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National Covid memorial opened by John Swinney in Glasgow park

Scotland’s national Covid memorial has been officially opened by deputy first minister John Swinney (Katharine Hay/PA)
Scotland’s national Covid memorial has been officially opened by deputy first minister John Swinney (Katharine Hay/PA)

Scotland’s Covid memorial was officially opened by deputy first minister John Swinney in Glasgow.

Tears were shed as emotional memories of difficult times during the pandemic were read out to about 70 people gathered in the city’s Pollok Country Park for the ceremony on Friday.

The memorial is a collection of “I remember” oak tree supports throughout the park at the Riverside Grove location.

Poet and artist Alec Finlay, who was commissioned last year to make them, said the designs where inspired by the support ordinary people showed one another during the pandemic.

Deputy first minister John Swinney gave a speech to bereaved families and friends at the ceremony on Friday (Katharine Hay/PA)

The key motif of “I remember” is carved on each one in several languages.

First Minister Nicola Sturgeon was due to speak at the ceremony but, due to catching Covid herself, Mr Swinney stepped into her place.

Mr Finlay standing next to one of his oak tree supports in Pollok Country Park, Glasgow (Katharine Hay/PA)

He delivered a speech and laid a wreath in memory of those lost during the pandemic.

Speaking about the memorial opening, he said: “This is a particularly significant moment for families who have lost loved ones during the pandemic.

“The artist exhibit is a beautiful illustration of support and solidarity of the values that got us all through the pandemic and which will help us through the recovery.

“And it’s set in a place of peace and tranquillity in Pollok Park, and it’s a beautiful place for us to remember them.”

Deputy first minister John Swinney talking to bereaved relatives at the opening of the Covid memorial in Pollok Country Park, Glasgow (Katharine Hay/PA)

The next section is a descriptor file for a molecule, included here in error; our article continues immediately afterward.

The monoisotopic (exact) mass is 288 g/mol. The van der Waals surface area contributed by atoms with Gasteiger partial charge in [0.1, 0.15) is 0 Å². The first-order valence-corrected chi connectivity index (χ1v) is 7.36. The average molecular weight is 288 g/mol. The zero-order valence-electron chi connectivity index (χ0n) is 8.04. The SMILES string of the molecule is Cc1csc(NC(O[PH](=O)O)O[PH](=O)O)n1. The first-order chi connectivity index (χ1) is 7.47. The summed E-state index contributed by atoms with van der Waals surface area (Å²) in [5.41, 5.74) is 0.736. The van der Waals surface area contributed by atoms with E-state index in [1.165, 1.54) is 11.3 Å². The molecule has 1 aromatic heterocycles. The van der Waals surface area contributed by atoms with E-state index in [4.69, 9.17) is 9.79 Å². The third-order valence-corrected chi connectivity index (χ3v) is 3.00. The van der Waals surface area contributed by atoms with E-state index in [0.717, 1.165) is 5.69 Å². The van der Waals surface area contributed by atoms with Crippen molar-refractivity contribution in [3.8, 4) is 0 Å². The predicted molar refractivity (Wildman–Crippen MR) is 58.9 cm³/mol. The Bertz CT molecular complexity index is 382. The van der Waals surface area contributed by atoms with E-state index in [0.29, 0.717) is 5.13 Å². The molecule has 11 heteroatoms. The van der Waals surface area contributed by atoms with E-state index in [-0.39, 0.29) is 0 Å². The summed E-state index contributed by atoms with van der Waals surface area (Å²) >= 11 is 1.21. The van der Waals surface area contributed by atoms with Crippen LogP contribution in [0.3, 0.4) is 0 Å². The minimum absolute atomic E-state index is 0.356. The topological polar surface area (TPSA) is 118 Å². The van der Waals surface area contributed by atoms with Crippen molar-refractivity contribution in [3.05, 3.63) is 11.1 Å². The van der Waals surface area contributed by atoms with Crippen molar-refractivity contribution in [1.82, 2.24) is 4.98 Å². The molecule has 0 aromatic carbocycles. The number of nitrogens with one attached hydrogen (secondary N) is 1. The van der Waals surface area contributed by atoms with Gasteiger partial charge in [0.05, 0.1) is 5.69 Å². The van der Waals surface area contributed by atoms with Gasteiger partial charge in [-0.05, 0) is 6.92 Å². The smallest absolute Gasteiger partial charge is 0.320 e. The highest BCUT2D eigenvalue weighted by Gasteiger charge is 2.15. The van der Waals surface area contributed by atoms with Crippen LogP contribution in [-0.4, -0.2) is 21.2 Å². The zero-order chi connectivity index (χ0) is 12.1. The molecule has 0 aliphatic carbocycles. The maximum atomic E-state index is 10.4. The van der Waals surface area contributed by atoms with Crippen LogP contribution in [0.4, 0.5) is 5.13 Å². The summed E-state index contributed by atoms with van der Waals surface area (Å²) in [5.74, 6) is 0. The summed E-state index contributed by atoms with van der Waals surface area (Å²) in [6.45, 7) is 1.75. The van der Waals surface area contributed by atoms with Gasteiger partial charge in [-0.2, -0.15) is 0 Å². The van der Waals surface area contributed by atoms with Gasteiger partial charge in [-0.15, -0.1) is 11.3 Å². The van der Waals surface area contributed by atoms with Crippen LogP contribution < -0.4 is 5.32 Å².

Singer Margaret Bennett performed a traditional Gaelic lament from Glen Lyon, Grioghal Cridhe to allow for a moment of reflection before Mr Finlay gave a speech about the memorial.

The artist read a passage from I remember, a book of emotional and heartbreaking memories people have of the pandemic, which Mr Finlay collected by reaching out to members of the community.

Poet and artist Alec Finlay was commissioned last year and his vision was to create a series of tree supports formed by physical poses (Katharine Hay/PA)

A walk through the park then followed, led by bereaved relatives Connie McCready, Peter McMahon and Carolyn Murdoch, to allow time for personal reflection.

Ms Murdoch, who is a member of a Covid support group that had some input into the memorial, attended to remember her late father John Connelly.

Carolyn Murdoch’s father died in April 2020 after he contracted Covid in a care home (Katharine Hay/PA)

He died in April 2020 aged 104 after he contracted Covid in a care home.

“It was very difficult not having the support you should have, which makes this (memorial) so relevant,” she said.

“These supports depict how a lot of people felt.”

Tears were shed as emotional memories about difficult times during the pandemic were read out at the ceremony (Katharine Hay/PA)

Ms Murdoch said she and her brother only had 15 minutes each with their father the day before he died.

Mr Connelly died alone in Glasgow Royal Infirmary.

Getting emotional, Ms Murdoch said: “He was a special wee man.

“It’s lovely to be part of this memorial, and to remember your loved one walking through it.”

Ms McCready lost her finance, Jim, in May 2020 after he contracted Covid.

“He was only 51, so very young, and he was fit and healthy,” she said.

“Jim was cremated, so I have him at home.

“I know he’s not here, but just coming and getting away from the outside world is fabulous and for his family and friends, who don’t have a grave to go to, which is the same for a lot of families, here is somewhere they can come and reflect.”

The ceremony was the first phase of the memorial to be opened, with others to take place at a later date.

Speaking about the tree supports, Mr Finlay said: “It is an artwork made not by me, but by the people of Scotland.

“My designs were inspired by the support ordinary people showed one another.”

He thanked all those who shared their memories of the pandemic and made the memorial what it is today.

While the tree supports are at Pollok Country Park, it is hoped that the project will have a ripple effect across Scotland.

The campaign to create a national memorial to those who lost their lives during the pandemic was initiated and led by The Herald.

About 70 people gathered at the opening of the memorial where speeches were given and memories of living through the pandemic were shared (Katharine Hay/PA)